On Friday, November 14, I had the privilege of attending an excellent symposium hosted by Beacon Academy at Temple Israel titled An Honest Conversation about Race and Class in Independent Schools. Promising candid and genuine discourse, the invitation to the event also warned that “the discussion could get messy and uncomfortable.” Certainly despite that warning, and perhaps because of it, I was incredibly excited to attend.
In one of the beautiful sanctuaries of Temple Israel, guests sat in a large semi-circle opposite a large panel of recent Beacon alumni, most of whom are currently enrolled in independent schools in the Greater Boston Area. As you might expect, the students were bright, eager to speak, and incredibly thoughtful. I suspect that the adults in the audience, made up of Beacon parents, Beacon board members, Beacon faculty and staff, and independent school representatives, were not surprised at the candor and intelligence with which these students spoke. We all sat there, proud smiles on our faces, eager to take in as much as we could from these awesome kids.
They did not disappoint. The Beacon students made insightful comments about their schools and their individual journeys to get there. They talked about the advantages in life that they now have because of independent schools. They exhibited such an impressive level of maturity. At a certain point, however, I found my self wondering if we were really listening to what these students had to say. Were we really hearing what they were sharing with us about their experiences in independent schools?
I attended independent schools as a student (pre-k through grade 12) in northern New Jersey, in a suburb very similar to Chestnut Hill, and have worked in independent schools for ten years. I have worked with several placement programs over the years that, similar to Beacon, place low-income, mostly black or Latino, students into independent day and boarding schools. In my past professional roles, I exclusively worked with these programs and their students as an admissions officer. I interviewed students, was impressed by them, and then worked as hard as I could to get them to enroll in my school. That is essentially where my work stopped; my job was to identify strong applicants, enroll them, and then pat myself on the back for a job well done.
But what happens after students from programs like Beacon actually get to our schools? What happens when you are one of few (or in some cases the only) black or brown face in your grade? What happens if you’re the only kid in your group of friends who isn’t going anywhere for spring break because your family can’t afford it? It cannot be enough to enroll a wonderful and diverse group of students each year and have the work stop there.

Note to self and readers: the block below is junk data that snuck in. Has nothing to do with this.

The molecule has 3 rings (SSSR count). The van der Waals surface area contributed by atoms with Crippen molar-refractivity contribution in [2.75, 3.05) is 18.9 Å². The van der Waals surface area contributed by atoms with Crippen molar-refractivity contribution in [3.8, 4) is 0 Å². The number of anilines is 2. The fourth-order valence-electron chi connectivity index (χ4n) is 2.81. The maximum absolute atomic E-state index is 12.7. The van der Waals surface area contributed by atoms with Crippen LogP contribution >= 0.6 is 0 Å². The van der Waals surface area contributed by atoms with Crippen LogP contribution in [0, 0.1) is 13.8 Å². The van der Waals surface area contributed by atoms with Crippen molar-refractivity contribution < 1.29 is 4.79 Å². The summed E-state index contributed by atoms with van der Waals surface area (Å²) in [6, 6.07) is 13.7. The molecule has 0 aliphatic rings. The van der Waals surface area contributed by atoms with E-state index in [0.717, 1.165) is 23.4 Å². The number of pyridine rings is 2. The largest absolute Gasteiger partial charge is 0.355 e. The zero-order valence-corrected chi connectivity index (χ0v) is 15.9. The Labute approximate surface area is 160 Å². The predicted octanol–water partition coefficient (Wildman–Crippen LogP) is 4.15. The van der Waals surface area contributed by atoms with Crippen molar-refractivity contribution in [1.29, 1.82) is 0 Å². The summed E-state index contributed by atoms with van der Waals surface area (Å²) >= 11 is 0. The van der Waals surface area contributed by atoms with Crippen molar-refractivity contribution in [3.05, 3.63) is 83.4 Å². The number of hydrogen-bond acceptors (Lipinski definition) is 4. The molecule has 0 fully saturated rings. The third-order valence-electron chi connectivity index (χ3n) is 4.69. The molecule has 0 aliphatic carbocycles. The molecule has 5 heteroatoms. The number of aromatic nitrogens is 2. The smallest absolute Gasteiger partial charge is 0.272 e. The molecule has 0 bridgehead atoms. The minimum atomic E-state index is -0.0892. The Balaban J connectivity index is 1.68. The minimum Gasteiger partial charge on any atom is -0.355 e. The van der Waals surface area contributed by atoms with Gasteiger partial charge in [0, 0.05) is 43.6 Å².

What the Beacon students brought to light are the real and often challenging experiences that they are having at our schools, including racial microaggressions, inappropriate stereotyping, and superficial diversity efforts. The most significant concern that the students identified is that our schools, in general, are not addressing these negative experiences head-on. We are not hosting enough symposia where students and other community members can speak unscripted about their lives and experiences in our schools. We host diversity events and create diversity clubs in our curricula, but that programming is too narrowly defined and contained to allow for the discussion that our students are clearly desperate to have.
The position of Director of Diversity is new for me. However, issues of diversity are not. I was the only black girl in my grade until the 7th grade. I have been the recipient of ignorant and misinformed comments and questions since I was a child. Thankfully, it is now my job to talk about all of these issues and present them in a way that educates and enhances this academic community. I have taken the first few months of my time here at Brimmer and May to survey the community and sense our needs, our passions, and our desires. One thing I know to be true is that our kids love to talk. They have a lot to say, and if we allow them to do it, they have the power to change our world in amazing ways. The Beacon symposium proved that to be true. Yet, we seem hesitant to really talk, to really get “into it.”
Discussions on race and class in independent schools is, no doubt, a heavy topic. We have nearly 400 students here, all with unique views of their own lives and the world around them. We also have a large parent, faculty, and staff community. How can we possible allow for this kind of open dialogue with so many people to possibly offend? It is an incredibly scary concept. But we can, and we should engage.
Brimmer and May is a fine institution with an exceptional group of individuals contributing to its energy every day. We have a very diverse student body, and as a member of the admissions office, I can attest to the genuine effort that is put into maintaining and growing this eclectic mix of people. We make excellent outreach efforts and do a good job celebrating the diversity that exists here. However, I feel that there is room for more discussion of the “heavy” topics, the ones that make people nervous. The students, especially those who have come to us from very different academic settings, deserve the chance to talk. As one Beacon student said at the symposium, these are “conversations not to bash but to grow. If we don’t get uncomfortable, how can we learn?” Let’s listen to the noise our students are making, and let’s engage.
Beacon Academy, located in Boston, provides an academically intensive transitional year of school between grades 8 and 9 to low-income, highly motivated students.
Jessica Christian is Director of Diversity and Associate Director of Admissions.